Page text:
Currently councils can apply through the courts for a school attendance order (SAO) for the child to return to school if they believe the education on offer at home is unsuitable, in terms of educational progress, attainment, health, safety and welfare.
But the Association of Directors of Children's Services (ADCS) says the process of securing a SAO through the courts is too lengthy and leaves children potentially without education for months.
The current SAO is also too weak to ensure families involved will comply, says the ADCS, with parents fined up to £1,000 and given a conditional discharge, even if they repeatedly fail to adhere to an order.
In its response to a Department for Education consultation on home education, the ADCS is urging ministers to strengthen the SAO so that it applies for the duration of the child's school life and can more effectively return a child to school.
"If a local authority believes the educational experiences offered to a child in their home are unsuitable and all other options have been exhausted, then a School Attendance Order (SAO) can be sought from the courts," says the ADCS's consultation response.
"ADCS does not believe this is a satisfactory resolution, the lengthy legal process involved in securing an SAO means that children can be without education for many months, and, even if the SAO is awarded compliance is not guaranteed.
"It would be useful if SAO legislation could be revised so that they are not just one-off events but remain in place whilst the child is of statutory school age.
"ADCS believes the ultimate sanction for the ongoing provision of unsuitable education in the home should be a return to school not ever closer monitoring of individual learners in their home - children's outcomes must be at the heart of every decision and discussion."
According to Ofsted's 2016/17 annual report home-educated children are at a greater risk of harm as they can be isolated from health and care agencies, making them harder to protect.
An ADCS survey of 112 councils, published in October 2017, found that 46 had issued a total of 258 home schooling-related SAOs in the previous academic year.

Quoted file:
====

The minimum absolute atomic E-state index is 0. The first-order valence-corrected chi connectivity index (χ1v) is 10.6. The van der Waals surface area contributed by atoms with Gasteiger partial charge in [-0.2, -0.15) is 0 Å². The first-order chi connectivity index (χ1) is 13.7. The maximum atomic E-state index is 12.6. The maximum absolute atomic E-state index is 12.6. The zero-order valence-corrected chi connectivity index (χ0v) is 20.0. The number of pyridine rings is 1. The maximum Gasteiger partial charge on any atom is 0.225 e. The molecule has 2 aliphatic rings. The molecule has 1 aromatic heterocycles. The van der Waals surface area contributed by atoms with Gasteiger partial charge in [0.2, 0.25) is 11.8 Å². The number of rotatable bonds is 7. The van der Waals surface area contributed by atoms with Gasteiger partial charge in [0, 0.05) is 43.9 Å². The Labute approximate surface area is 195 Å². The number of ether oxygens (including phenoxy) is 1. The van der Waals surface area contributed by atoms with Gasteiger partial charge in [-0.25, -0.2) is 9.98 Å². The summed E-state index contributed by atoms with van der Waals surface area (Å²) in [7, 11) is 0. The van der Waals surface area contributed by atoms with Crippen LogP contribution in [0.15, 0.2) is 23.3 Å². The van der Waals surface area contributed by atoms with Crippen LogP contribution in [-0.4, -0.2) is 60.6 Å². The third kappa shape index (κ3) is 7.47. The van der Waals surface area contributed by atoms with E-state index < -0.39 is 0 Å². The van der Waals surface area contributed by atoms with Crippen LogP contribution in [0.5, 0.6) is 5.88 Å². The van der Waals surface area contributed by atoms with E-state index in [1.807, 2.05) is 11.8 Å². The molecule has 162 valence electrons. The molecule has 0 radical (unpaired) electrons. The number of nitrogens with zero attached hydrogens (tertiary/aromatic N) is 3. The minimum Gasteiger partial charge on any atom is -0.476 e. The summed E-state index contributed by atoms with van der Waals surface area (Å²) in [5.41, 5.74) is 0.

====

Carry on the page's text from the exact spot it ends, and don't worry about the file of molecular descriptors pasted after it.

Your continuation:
The survey also estimated that, as of 5 October 2017, 45,500 children were being home-schooled across England, an increase of 21 per cent since January 2016.
In its consultation response the ADCS also raises concerns about schools off-rolling pupils by encouraging parents to take up home schooling without fully understanding the responsibility it entails.
The ADCS backs having a cooling off period for parents to allow their child to return to their previous school.
It also wants to see greater clarity in how they can monitor home educated children, and the introduction of a specific duty on parents to force them to comply with requests from councils for information.
"In terms of monitoring provision, there is no legal definition or national guidelines on what constitutes a ‘suitable', ‘effective' or ‘full-time' programme of education in the home to assist with this task, resulting in a degree of variation in approaches from place to place," states the ADCS response.
"There is no accepted framework against which local authorities can benchmark provision and parents and carers can choose what will be monitored, for instance, whether a home visit can take place and/or if the child is present.
"In no other area of children's services would a professional make a judgment about a child's educational progress, attainment, health, safety or welfare without seeing or meeting the child, it is unclear why children who are educated at home are treated differently in law."